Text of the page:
Saudi Arabia should use the public-private partnership (PPP) model to overhaul more of its airports following the successful completion of the new Medina airport earlier this year, according to BMI Research.
The consultant has said the further use of PPPs “would yield much-needed investment and provide relief for a government that is under budgetary pressure”.
It added the success of the new, US$1.2 billion Prince Mohammed bin Abdulaziz International Airport terminal, which was officially opened in July, meant that a model is already in place to allow for an overhaul of the kingdom’s outdated airports.
The terminal was built by a consortium between Saudi contracting companies Al Rajhi and Saudi Oger alongside the Turkish contractor TAV under a build, own and operate agreement for 25 years until 2037.
“The Saudi Arabian airport sector has been – and will continue to be – an area of investment focus,” BMI Research said, due to the facilities being much older than regional peers in Qatar and the UAE, and that many are already running at capacity.
A new airport is also being built at Jeddah which will have a private operator, Aeroports de Paris, but has been built using government cash.
Maarten Wolfs, Middle East project and infrastructure finance leader at PwC, said that governments across the GCC were already adapting to lower oil prices by prioritising their project pipeline and postponing non-essential work.
He said that governments have two options for funding infrastructure – tapping up bond markets, as both Saudi Arabia and Oman have recently done, or bringing in private finance.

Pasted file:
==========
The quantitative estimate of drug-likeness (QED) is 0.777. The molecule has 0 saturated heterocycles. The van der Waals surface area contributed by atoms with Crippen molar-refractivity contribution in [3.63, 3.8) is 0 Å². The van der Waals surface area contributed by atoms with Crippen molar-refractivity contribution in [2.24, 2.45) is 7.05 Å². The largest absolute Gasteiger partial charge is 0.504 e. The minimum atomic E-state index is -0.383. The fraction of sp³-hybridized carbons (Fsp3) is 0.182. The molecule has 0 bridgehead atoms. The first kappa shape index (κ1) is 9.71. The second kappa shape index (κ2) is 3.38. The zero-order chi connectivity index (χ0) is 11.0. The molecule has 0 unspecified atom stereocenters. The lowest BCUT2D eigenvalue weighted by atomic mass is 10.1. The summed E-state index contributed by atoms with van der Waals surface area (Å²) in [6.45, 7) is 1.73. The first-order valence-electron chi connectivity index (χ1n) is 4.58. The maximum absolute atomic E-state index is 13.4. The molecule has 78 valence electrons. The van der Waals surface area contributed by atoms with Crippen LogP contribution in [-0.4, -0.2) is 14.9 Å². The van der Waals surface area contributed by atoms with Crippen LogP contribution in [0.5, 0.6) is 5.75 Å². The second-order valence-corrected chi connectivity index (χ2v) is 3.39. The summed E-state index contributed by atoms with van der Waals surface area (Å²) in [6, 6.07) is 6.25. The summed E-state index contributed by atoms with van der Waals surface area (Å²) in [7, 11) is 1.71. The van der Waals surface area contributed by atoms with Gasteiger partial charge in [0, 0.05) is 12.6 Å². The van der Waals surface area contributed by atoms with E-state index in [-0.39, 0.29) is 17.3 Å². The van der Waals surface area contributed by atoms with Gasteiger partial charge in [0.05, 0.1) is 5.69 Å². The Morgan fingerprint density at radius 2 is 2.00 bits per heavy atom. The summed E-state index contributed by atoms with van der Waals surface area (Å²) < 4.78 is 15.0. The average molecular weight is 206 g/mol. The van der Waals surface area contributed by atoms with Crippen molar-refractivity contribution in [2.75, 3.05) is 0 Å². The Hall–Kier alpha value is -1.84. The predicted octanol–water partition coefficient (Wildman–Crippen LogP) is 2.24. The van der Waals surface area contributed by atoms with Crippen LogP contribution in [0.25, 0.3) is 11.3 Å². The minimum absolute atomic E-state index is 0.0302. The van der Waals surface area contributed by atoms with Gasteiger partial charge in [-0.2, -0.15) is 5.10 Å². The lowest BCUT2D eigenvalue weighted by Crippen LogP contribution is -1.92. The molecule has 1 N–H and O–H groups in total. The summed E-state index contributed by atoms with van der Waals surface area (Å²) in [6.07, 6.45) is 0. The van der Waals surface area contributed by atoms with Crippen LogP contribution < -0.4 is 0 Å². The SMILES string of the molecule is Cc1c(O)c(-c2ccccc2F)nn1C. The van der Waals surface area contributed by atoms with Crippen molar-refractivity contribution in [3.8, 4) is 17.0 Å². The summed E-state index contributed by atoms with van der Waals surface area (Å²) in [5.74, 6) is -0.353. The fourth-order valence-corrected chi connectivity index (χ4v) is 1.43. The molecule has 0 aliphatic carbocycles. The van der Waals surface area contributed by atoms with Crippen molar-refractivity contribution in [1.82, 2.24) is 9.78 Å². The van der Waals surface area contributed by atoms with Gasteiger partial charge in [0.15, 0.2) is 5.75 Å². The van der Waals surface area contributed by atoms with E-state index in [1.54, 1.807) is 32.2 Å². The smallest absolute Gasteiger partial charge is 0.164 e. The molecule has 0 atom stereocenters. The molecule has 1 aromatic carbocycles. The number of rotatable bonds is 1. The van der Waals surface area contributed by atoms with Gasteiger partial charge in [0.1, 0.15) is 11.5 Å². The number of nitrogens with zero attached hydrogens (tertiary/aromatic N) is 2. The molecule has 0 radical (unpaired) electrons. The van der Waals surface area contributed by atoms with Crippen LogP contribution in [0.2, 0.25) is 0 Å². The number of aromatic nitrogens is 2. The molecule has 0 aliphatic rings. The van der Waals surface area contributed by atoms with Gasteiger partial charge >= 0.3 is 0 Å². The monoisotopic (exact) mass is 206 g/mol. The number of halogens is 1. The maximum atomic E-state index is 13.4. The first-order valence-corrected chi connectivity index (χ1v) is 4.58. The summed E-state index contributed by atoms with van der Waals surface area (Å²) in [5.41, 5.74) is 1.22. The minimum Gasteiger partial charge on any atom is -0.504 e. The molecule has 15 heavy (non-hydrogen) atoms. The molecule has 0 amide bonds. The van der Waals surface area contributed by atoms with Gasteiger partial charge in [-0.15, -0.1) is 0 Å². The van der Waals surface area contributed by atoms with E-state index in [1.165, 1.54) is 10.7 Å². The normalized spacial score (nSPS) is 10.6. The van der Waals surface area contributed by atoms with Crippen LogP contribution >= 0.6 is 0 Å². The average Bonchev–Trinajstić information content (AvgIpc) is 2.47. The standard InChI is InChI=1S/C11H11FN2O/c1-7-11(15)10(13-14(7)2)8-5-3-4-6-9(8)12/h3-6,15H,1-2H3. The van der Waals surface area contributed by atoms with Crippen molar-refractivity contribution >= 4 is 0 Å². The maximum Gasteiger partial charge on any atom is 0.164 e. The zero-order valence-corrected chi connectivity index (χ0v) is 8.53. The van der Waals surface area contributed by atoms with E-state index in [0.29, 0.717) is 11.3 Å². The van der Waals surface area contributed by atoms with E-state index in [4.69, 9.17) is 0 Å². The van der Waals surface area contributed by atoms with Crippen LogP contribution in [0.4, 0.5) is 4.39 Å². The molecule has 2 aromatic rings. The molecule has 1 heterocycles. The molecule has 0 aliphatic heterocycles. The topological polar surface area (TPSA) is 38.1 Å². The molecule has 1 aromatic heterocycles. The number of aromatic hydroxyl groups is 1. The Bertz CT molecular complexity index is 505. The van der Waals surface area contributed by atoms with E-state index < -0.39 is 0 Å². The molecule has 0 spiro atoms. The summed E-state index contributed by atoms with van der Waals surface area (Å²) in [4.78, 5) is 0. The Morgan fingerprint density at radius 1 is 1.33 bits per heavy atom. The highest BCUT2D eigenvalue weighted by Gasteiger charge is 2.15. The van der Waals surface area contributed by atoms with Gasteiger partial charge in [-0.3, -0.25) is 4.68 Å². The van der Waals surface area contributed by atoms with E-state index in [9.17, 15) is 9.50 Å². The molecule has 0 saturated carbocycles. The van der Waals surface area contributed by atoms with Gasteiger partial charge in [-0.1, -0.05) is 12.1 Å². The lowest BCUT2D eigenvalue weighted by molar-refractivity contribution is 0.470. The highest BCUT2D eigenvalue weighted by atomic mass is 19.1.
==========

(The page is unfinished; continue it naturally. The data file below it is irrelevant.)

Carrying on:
Chris Seymour, head of Middle East markets at the building consultancy Arcadis, said that Saudi Arabia currently has the fastest “reserve absorption rate” of any GCC country – ie it is burning through its cash reserves more quickly than other states as a result of the declining oil price.
He added that the kingdom’s “liquid reserves” – assets that it can cash in quickly – could be largely exhausted by 2018 if current spending rates continue.
“The government needs to consider other vehicles to maintain the infrastructure improvements necessary in what is the largest market in the GCC,” said Mr Seymour.
“PPP is thus one of those options and its use is becoming more widespread in Oman, Kuwait and Egypt.
“KSA has been relatively slow to consider this option, but it does provide a method of borrowing from the private sector while also achieving significant risk transfer in a project environment,” he added.
Saudi Arabia has also facilitated partially privately financed deals in the power and water sectors by agreeing to buy utilities at a fixed price from a private developer who can then recoup funds over the lifespan of a plant’s operation, but Mr Wolfs said that PPPs cannot be created without a solid legal framework in place guaranteeing investors’ rights.
“All countries who have adopted this have had to create new primary regulations to roll out PPPs,” he said.
Mr Wolfs said that PPPs could also be used to help the kingdom deliver ambitious social infrastructure programmes in health care and education – both of which have initiatives worth tens of billions of dollars where projects have suffered from stop-start funding regimes.
Indeed, the BMI Research report warned that for financiers, Saudi Arabia “remains a relatively risky market in which to develop and operate infrastructure” when compared with regional peers such as the UAE and Qatar.
“Operationally, there remain a number of systemic risks such as the Saudisation policy, which has generally increased the red tape and costs associated with employment regulations. That said, with buoyant demand and government support for the industry, airports offer some of the lower risk project opportunities in the market.”
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